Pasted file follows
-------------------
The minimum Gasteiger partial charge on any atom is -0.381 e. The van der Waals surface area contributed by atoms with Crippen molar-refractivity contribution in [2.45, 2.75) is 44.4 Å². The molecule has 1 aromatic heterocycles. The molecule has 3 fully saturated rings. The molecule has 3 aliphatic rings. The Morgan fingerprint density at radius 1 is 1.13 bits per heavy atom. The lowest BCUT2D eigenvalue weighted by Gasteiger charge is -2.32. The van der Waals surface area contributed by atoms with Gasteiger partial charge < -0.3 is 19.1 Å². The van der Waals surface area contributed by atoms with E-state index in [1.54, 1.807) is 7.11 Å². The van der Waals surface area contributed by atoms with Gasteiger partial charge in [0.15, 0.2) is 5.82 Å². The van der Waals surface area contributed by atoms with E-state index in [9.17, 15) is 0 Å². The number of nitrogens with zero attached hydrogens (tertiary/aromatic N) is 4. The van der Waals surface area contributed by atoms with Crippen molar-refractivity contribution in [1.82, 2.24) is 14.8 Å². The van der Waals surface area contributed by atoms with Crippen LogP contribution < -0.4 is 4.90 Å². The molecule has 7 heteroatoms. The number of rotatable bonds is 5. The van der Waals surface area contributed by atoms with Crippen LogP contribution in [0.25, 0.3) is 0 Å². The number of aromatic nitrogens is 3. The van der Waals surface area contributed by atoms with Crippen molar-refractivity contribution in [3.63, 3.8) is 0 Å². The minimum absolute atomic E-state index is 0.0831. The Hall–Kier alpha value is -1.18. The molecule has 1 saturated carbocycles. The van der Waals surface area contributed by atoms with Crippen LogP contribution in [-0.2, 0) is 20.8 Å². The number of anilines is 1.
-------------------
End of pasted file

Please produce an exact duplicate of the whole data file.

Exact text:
The minimum Gasteiger partial charge on any atom is -0.381 e. The van der Waals surface area contributed by atoms with Crippen molar-refractivity contribution in [2.45, 2.75) is 44.4 Å². The molecule has 1 aromatic heterocycles. The molecule has 3 fully saturated rings. The molecule has 3 aliphatic rings. The Morgan fingerprint density at radius 1 is 1.13 bits per heavy atom. The lowest BCUT2D eigenvalue weighted by Gasteiger charge is -2.32. The van der Waals surface area contributed by atoms with Gasteiger partial charge < -0.3 is 19.1 Å². The van der Waals surface area contributed by atoms with E-state index in [1.54, 1.807) is 7.11 Å². The van der Waals surface area contributed by atoms with Gasteiger partial charge in [0.15, 0.2) is 5.82 Å². The van der Waals surface area contributed by atoms with E-state index in [9.17, 15) is 0 Å². The number of nitrogens with zero attached hydrogens (tertiary/aromatic N) is 4. The van der Waals surface area contributed by atoms with Crippen molar-refractivity contribution in [1.82, 2.24) is 14.8 Å². The van der Waals surface area contributed by atoms with Crippen LogP contribution < -0.4 is 4.90 Å². The molecule has 7 heteroatoms. The number of rotatable bonds is 5. The van der Waals surface area contributed by atoms with Crippen LogP contribution in [0.25, 0.3) is 0 Å². The number of aromatic nitrogens is 3. The van der Waals surface area contributed by atoms with Crippen molar-refractivity contribution in [3.63, 3.8) is 0 Å². The minimum absolute atomic E-state index is 0.0831. The Hall–Kier alpha value is -1.18. The molecule has 1 saturated carbocycles. The van der Waals surface area contributed by atoms with Crippen LogP contribution in [-0.2, 0) is 20.8 Å². The number of anilines is 1.